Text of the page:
Posted by: Josh Lehner | July 14, 2020

June 2020 Employment: More Good News

This morning our friends at the Oregon Employment Department released the June 2020 employment report. The data continues to show about as good of economic readings as one could hope for. Yes, the economy remains in a deep hole. However about 1 in 3 jobs lost earlier in the pandemic have now been regained. Similarly, the unemployment rate continues to fall and is about one-third of the way back down to where it was pre-COVID. This is all good news.

The key issue is trying to decipher what it means moving forward. Monthly data like employment, but also household income and consumer spending at the U.S. level, is traditionally the gold standard for high-quality, timely data. But given how fast events are moving, even monthly data may feel a bit backward looking today.

The reason I bring this up is that it is clear the economy continued to do better than expected a month ago, but whether that progress and the recovery continued at the same pace since then is a bit up the air. COVID cases are rising (and not just due to more testing) and some consumer indicators are leveling off in recent weeks. Keep in mind that this remains a public health crisis. There is no trade off between the economy and the virus. And then if we layer on the potential fiscal cliff impacts of federal assistance to firms and workers going away, it can be hard to know how much the June data really tells us about where the economy will be in a month, let alone the end of the year.

That said, I wanted to provide a few updates to some items our office is tracking. On the economic side of things, the key remains how much of the temporary pain we have experienced turns permanent. The more firms that close or the more laid off workers who aren’t recalled the slower, and harder the overall recovery will be.

The first chart is an update our of standard comparison of recessions in Oregon. The current cycle does not look like past recessions given the sudden nature stop of economic activity due to the pandemic.

The second chart really shows what is going on here. There are a handful of sectors that are most impacted by social distancing. They experienced larger job losses due to the pandemic, and as social distancing restrictions lifted in recent months, workers are being recalled. These sectors account for about 45% of employment overall, so their rebound really drive statewide gains. Most of the industries aren’t a surprise, although I would say construction is. I will have more thoughts on construction in a couple of weeks, but wanted to note it too is a rebounding sector in the past couple of months.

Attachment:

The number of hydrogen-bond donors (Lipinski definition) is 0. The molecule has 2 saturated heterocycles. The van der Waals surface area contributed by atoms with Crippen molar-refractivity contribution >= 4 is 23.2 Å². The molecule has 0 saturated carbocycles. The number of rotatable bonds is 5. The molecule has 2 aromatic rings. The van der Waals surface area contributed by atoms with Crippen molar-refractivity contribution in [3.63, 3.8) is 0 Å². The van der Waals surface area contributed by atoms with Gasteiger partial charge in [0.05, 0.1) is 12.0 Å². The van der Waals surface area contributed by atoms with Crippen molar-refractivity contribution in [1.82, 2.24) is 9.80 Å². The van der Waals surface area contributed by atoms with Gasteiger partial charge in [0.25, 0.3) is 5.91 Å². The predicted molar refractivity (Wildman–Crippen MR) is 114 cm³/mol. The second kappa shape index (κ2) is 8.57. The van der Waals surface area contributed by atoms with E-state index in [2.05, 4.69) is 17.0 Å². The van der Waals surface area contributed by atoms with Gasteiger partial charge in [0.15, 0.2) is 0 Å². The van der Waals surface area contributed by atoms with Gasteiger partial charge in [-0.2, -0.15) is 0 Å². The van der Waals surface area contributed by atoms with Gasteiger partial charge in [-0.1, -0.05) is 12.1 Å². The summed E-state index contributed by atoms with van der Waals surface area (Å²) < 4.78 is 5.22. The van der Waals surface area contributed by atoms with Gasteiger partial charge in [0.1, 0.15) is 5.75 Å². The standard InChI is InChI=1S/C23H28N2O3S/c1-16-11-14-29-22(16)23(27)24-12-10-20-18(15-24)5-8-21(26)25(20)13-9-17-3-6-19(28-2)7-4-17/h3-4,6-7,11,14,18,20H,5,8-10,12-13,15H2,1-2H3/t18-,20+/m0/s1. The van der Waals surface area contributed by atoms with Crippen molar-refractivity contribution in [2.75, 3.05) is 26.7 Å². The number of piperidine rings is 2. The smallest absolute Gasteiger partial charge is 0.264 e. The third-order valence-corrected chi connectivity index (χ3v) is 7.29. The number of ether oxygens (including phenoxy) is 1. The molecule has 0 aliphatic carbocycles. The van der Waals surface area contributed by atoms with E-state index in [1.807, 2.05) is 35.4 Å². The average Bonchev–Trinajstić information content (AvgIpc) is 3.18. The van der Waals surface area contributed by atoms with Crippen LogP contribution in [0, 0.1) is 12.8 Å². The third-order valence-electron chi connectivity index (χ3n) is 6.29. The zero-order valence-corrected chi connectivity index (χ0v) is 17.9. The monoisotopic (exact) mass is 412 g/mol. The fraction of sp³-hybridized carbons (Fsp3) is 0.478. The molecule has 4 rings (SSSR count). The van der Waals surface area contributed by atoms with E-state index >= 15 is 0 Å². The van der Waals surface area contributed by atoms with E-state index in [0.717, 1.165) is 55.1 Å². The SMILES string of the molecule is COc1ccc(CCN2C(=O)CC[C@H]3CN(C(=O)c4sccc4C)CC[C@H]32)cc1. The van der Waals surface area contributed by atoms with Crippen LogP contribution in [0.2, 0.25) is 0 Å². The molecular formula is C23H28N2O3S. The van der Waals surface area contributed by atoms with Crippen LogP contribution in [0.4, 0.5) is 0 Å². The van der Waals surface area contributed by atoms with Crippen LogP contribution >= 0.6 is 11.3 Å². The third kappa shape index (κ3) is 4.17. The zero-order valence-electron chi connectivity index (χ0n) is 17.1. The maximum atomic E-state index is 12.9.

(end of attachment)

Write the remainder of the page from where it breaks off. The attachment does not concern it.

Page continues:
Now, all other industries in the state have seen sizable job losses and no real rebound as of June. I’m not trying to cherry pick the data here and have some gains and losses offset each other. When it comes to natural resources, manufacturing, government, transportation and warehousing, professional and business services and so forth, there really hasn’t been much rebound, if at all.

This distinction between the cyclical rebounds as social distancing lifted, and broader trends in other sectors of the economy is a key issue to watch moving forward. Does the rebound stall out as consumers pull back due to the pandemic? Do the other sectors start to grow again? Or does ongoing economic weakness spill over and these other industries start to see more layoffs in the near future?

Similarly a key distinction for the recovery is gauging the impact of temporarily laid off unemployed workers versus a more fundamental increase in unemployment due to permanent layoffs and businesses hiring less overall. The last chart today updates a new measure pioneered by Jed Kolko and discussed more in depth last month. A huge thank you to Tracy Morrissette over at the Oregon Employment Department for his great work digging into the detailed data so we can get this Oregon specific look.

In short what the core unemployment rate does is strip out those temporarily laid off from their jobs to get a better gauge of permanent damage. Here in Oregon we have seen the core rate rise around 1 percentage point, but hold steady the past couple of month. So far the data indicates the vast majority of the changes in the headline unemployment rate are due to temporary layoffs and some of those workers being recalled. The fact we are not, or at least not yet, seeing a big rise in the core unemployment rate is another good economic indicator.

Bottom Line: Oregon’s labor market looked to be as good as one could hope for in June. Growth is driven by workers being recalled to their jobs as social distancing restrictions lifted and the pandemic looked to be improving. However given the uptick in new COVID-19 cases, and the uncertainty surrounding federal aid to businesses and households, there remains considerable uncertainty surrounding the overall economic outlook.


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